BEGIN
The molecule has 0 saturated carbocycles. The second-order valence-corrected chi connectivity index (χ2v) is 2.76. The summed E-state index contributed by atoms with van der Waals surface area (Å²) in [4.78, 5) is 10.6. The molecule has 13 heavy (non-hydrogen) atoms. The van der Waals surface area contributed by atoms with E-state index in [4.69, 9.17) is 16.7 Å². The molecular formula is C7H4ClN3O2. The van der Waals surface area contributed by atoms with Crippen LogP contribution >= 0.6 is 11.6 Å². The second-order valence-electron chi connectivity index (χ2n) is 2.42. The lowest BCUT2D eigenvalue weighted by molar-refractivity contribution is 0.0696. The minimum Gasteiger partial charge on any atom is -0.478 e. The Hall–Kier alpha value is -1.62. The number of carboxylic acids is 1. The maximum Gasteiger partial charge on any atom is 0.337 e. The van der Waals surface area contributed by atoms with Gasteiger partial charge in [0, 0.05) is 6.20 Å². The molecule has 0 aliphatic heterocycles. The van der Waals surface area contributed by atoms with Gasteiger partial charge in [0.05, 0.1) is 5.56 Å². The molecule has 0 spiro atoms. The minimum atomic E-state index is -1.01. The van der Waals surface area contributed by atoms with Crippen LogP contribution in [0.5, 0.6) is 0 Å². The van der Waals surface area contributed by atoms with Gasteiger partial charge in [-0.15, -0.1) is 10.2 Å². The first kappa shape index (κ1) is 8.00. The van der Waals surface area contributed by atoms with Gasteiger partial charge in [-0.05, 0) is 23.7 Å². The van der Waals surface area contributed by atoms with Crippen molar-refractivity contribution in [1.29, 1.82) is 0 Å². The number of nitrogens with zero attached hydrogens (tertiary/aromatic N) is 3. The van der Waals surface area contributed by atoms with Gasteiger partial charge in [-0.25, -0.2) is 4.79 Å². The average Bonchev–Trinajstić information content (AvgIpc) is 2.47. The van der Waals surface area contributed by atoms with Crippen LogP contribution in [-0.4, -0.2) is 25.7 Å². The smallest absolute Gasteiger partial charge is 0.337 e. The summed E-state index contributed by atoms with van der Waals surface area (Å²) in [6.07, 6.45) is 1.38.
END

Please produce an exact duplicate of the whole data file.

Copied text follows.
The molecule has 0 saturated carbocycles. The second-order valence-corrected chi connectivity index (χ2v) is 2.76. The summed E-state index contributed by atoms with van der Waals surface area (Å²) in [4.78, 5) is 10.6. The molecule has 13 heavy (non-hydrogen) atoms. The van der Waals surface area contributed by atoms with E-state index in [4.69, 9.17) is 16.7 Å². The molecular formula is C7H4ClN3O2. The van der Waals surface area contributed by atoms with Crippen LogP contribution >= 0.6 is 11.6 Å². The second-order valence-electron chi connectivity index (χ2n) is 2.42. The lowest BCUT2D eigenvalue weighted by molar-refractivity contribution is 0.0696. The minimum Gasteiger partial charge on any atom is -0.478 e. The Hall–Kier alpha value is -1.62. The number of carboxylic acids is 1. The maximum Gasteiger partial charge on any atom is 0.337 e. The van der Waals surface area contributed by atoms with Gasteiger partial charge in [0, 0.05) is 6.20 Å². The molecule has 0 aliphatic heterocycles. The van der Waals surface area contributed by atoms with Gasteiger partial charge in [0.05, 0.1) is 5.56 Å². The molecule has 0 spiro atoms. The minimum atomic E-state index is -1.01. The van der Waals surface area contributed by atoms with Crippen LogP contribution in [0.5, 0.6) is 0 Å². The van der Waals surface area contributed by atoms with Gasteiger partial charge in [-0.15, -0.1) is 10.2 Å². The first kappa shape index (κ1) is 8.00. The van der Waals surface area contributed by atoms with Gasteiger partial charge in [-0.05, 0) is 23.7 Å². The van der Waals surface area contributed by atoms with Crippen molar-refractivity contribution in [1.29, 1.82) is 0 Å². The number of nitrogens with zero attached hydrogens (tertiary/aromatic N) is 3. The van der Waals surface area contributed by atoms with Gasteiger partial charge in [-0.25, -0.2) is 4.79 Å². The average Bonchev–Trinajstić information content (AvgIpc) is 2.47. The van der Waals surface area contributed by atoms with Crippen LogP contribution in [-0.4, -0.2) is 25.7 Å². The smallest absolute Gasteiger partial charge is 0.337 e. The summed E-state index contributed by atoms with van der Waals surface area (Å²) in [6.07, 6.45) is 1.38.